Today I was riding my bike at 7 am, going to work. To me, this is the most suitable time to reflect on my volunteering journey. Firstly, because I should think of something during these 40 minutes since I can’t shut down my brain. Secondly, the deadline for writing this report was a couple of days ago, so I decided to kill two birds with one stone – spend this time in a useful way by contemplating what to write. Frankly speaking though, I’ve been reflecting on my time in Germany for the past few months, and my mood has been changing drastically from day to day. While my first report was positive and the third will be positive as well, this one will be all about the downsides of volunteering. Volunteering abroad is not always as joyful as it seems. So let me present some drawbacks of being an ESC volunteer.
The most significant one is the project. To be honest, my expectations for the project were slightly different from what I am doing at my workplace right now. I work at a school, and the main objective for me to choose this workplace was to learn teaching techniques, assist teachers, maybe teach a bit as well. Overall, to participate in this teaching process and learn from it. However the school mainly wants me to spend 80% of my time in Hort (after-classes daycare for the elementary school kids) where there’re no classes, no teaching, no strict discipline. The kids just play with each other and wait for their parents to pick them up. I did not dream of doing this for a year, I wanted to improve my soft and hard skills but not to just go outside and do nothing but look after the kids that don’t need you. It was partly my fault for not asking enough questions during the selection process and not clarifying the tasks. I trusted the project description that looked nice and aligned with my wishes. However, the reality turned out to be different, sometimes with useless tasks, like helping the team clean the place (that’s needed obviously, but that’s not why I came to Germany; I can improve my cleaning skills at home as well). Just to let you know, it’s not all bad. And I’m working on turning this boredom at work into something inspiring, engaging and useful for me. But this is the matter of the third report :))
With all being said, I want to share my insight: interviews are a two-way street, as they say. Not only they choose you as a volunteer but also you choose them as your workplace. Therefore, if you don’t want to be frustrated during your project, ask more questions during the interview. Or if you’re already on the project, find a solution on how to turn the tables (like I’m doing right now).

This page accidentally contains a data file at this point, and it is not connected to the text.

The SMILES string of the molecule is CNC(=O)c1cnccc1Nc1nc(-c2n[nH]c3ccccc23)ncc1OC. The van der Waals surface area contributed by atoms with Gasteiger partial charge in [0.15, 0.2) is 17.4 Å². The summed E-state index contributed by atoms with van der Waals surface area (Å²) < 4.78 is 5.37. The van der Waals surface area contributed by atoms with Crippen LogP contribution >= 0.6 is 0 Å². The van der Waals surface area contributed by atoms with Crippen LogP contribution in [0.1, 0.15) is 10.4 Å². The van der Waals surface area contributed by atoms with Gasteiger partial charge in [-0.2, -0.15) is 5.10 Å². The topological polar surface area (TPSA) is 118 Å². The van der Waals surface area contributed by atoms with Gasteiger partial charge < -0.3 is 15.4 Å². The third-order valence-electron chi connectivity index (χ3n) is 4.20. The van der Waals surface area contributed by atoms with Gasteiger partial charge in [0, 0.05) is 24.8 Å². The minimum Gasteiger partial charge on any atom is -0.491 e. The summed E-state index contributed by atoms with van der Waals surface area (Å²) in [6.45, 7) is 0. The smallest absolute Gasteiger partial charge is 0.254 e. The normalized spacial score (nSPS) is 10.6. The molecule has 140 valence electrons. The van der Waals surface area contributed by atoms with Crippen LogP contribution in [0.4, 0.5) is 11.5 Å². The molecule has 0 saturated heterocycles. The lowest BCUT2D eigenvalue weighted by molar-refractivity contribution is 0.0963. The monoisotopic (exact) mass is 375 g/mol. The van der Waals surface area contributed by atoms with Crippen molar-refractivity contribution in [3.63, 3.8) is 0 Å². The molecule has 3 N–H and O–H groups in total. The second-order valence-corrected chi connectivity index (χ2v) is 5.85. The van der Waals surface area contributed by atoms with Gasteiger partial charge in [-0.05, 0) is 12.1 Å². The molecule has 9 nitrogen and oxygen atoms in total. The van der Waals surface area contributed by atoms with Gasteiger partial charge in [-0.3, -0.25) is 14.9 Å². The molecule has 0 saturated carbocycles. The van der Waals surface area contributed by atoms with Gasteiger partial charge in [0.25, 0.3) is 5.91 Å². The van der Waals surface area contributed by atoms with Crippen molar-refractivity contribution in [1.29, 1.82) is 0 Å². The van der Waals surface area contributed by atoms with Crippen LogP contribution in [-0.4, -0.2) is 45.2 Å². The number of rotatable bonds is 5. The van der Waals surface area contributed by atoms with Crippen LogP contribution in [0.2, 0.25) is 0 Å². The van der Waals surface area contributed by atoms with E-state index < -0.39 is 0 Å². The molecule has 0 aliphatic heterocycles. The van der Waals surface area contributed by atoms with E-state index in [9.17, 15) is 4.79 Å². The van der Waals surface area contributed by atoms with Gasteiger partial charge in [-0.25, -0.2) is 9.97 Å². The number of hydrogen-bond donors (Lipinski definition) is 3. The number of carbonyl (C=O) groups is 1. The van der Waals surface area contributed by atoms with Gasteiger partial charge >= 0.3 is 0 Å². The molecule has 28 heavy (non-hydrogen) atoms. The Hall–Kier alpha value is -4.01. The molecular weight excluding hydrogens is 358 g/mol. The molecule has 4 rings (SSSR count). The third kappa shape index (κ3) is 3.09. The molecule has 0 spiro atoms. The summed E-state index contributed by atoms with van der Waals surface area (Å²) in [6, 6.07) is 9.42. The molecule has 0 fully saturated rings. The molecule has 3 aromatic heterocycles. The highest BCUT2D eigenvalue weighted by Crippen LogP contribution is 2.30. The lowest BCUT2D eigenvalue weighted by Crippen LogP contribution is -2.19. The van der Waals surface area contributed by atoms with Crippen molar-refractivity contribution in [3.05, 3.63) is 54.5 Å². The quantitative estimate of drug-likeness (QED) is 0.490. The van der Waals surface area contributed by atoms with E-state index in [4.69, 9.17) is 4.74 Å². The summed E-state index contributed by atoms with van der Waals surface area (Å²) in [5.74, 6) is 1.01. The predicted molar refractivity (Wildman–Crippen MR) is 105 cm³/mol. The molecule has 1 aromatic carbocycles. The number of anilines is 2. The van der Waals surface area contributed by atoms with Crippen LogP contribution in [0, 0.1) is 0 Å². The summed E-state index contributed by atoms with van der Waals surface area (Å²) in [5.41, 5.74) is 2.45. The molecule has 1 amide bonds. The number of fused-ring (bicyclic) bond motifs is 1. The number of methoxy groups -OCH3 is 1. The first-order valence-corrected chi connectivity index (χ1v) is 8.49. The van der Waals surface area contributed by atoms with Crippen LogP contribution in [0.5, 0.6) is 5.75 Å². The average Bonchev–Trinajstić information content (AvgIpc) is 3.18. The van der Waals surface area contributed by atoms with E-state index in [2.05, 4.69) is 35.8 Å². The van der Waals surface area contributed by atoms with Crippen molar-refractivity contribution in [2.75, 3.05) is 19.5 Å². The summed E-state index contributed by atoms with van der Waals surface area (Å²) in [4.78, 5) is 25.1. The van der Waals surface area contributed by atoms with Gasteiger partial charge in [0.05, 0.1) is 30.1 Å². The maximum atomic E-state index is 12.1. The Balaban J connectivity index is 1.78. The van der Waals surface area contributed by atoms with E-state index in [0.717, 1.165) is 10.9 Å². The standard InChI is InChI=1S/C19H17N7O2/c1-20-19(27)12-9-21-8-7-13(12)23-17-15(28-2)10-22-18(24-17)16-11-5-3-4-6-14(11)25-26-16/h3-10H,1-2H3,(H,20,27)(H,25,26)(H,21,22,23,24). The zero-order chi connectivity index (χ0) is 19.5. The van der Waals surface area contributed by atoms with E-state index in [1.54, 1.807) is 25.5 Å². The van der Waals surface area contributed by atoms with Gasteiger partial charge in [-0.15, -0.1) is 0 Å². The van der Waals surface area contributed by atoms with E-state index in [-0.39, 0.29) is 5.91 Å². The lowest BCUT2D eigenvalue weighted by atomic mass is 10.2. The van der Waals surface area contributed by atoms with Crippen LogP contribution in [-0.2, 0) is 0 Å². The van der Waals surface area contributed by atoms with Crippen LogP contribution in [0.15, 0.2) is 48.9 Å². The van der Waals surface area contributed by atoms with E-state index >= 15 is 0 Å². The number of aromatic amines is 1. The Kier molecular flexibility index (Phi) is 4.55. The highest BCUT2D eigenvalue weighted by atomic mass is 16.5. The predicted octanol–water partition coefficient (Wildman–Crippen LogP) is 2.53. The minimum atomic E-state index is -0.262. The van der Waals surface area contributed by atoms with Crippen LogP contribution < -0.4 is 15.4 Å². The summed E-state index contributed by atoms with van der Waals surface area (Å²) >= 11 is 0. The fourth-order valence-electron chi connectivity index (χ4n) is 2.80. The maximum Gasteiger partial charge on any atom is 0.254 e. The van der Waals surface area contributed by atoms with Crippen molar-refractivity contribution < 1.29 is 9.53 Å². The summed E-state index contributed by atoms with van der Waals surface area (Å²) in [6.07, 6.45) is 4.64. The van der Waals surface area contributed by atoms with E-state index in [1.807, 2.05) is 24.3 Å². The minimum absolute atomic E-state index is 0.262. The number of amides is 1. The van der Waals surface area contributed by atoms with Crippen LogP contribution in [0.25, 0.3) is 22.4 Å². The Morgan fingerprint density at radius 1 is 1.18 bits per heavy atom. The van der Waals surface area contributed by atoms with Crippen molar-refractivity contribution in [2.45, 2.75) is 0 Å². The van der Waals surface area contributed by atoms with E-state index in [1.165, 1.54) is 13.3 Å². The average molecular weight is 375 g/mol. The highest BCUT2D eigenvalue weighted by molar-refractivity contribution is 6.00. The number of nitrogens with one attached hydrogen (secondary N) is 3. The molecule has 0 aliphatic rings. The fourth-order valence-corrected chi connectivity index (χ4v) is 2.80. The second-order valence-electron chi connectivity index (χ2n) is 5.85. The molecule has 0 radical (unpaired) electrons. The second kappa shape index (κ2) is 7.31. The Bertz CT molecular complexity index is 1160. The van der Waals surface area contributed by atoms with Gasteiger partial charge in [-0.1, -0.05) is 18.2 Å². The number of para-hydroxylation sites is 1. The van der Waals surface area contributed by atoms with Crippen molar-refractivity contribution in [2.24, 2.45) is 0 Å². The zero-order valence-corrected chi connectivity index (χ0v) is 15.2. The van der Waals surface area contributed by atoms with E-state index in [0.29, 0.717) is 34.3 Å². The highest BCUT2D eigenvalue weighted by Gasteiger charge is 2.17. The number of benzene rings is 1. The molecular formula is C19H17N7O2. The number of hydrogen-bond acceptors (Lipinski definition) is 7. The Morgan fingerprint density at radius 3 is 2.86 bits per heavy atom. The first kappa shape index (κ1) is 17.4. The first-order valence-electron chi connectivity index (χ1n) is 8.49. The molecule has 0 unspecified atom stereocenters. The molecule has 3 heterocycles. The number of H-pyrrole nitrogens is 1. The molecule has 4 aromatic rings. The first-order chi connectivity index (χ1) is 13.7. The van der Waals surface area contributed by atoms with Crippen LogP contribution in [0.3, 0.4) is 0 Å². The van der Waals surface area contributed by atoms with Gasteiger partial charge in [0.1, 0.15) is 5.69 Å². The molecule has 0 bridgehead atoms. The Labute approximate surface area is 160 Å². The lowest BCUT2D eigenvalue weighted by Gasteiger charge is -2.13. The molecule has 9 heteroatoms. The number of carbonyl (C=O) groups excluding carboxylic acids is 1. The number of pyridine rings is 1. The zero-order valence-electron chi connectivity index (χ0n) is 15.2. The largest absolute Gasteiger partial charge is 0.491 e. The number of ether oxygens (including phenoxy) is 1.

Another problem I faced is living in a shared apartment with other volunteers. And this is knowing that I have already lived in a dormitory with three people in one room while here we all have private rooms. But as I said, life isn’t perfect, and so are neighbours (to all my neighbours but one particular, it was/still is a pleasure to live with you, we all know who I’m talking about, and that’s not you). And here I had two options: live with it or start acting trying to change something. Neither the living phase nor the action have helped so far but I’m working on it. From this problem I learned one thing: people tend to take advantage of you and your nice behaviour. Sometimes talking doesn’t help as well, and so there come times when instead of being nice you should start acting, defending yourself. Why am I writing this here? Firstly, this is one of the ways to deal with the problem. Secondly, this report is about drawbacks, and this has been a critical issue for almost my whole stay in Bremen.
TLTR: over these six months I had two major problems (there were others like bureaucracy or politics though you don’t have any choices but to adapt to these rules and follow them), and both I’m solving right now. Thanks to the midterm seminar I found some options on how to take the most out of my workplace and not be bored (aka what projects I may launch) and already started implementing them. The second one takes longer, but I’m committed to solving it soon.
To end this report on a positive note, let me tell you why I adore my workplace: school holidays (obviously not only for holidays, but I’ve recently had two and a half weeks off and these memories are still vivid in my mind). We have many school holidays, and this allows us to travel or do whatever we want. I’m taking the most out of this time off (and my visa) by travelling around Europe. The spring holidays I spent moving from Bremen to Denmark, then to Portugal, after to Germany and Alfeld in particular and to Amsterdam for the Easter holidays. Half of my stay in Portugal I spent in a surf camp and fell in love with surfing. So right now I already have some plans for the summer holidays (Portugal and its waves are waiting for me). This turned out to be a solo travelling, but ESC is also about group travels with other volunteers. Though sometimes it turns out to be a disaster with everyone having their own wishes for what to do, it still means lots of fun, meeting more people and lovely memories that you go back to once in a while. And this is valid not only for times we travel. It’s also a part of the daily life of volunteers: hangouts, lots of talking, loads of laughing, weird or funny photos and memories that will be with you forever.
Arina is hosted by Freie Waldorfschule Bremen on our project financed by the European Solidarity Corps and Jugend für Europa.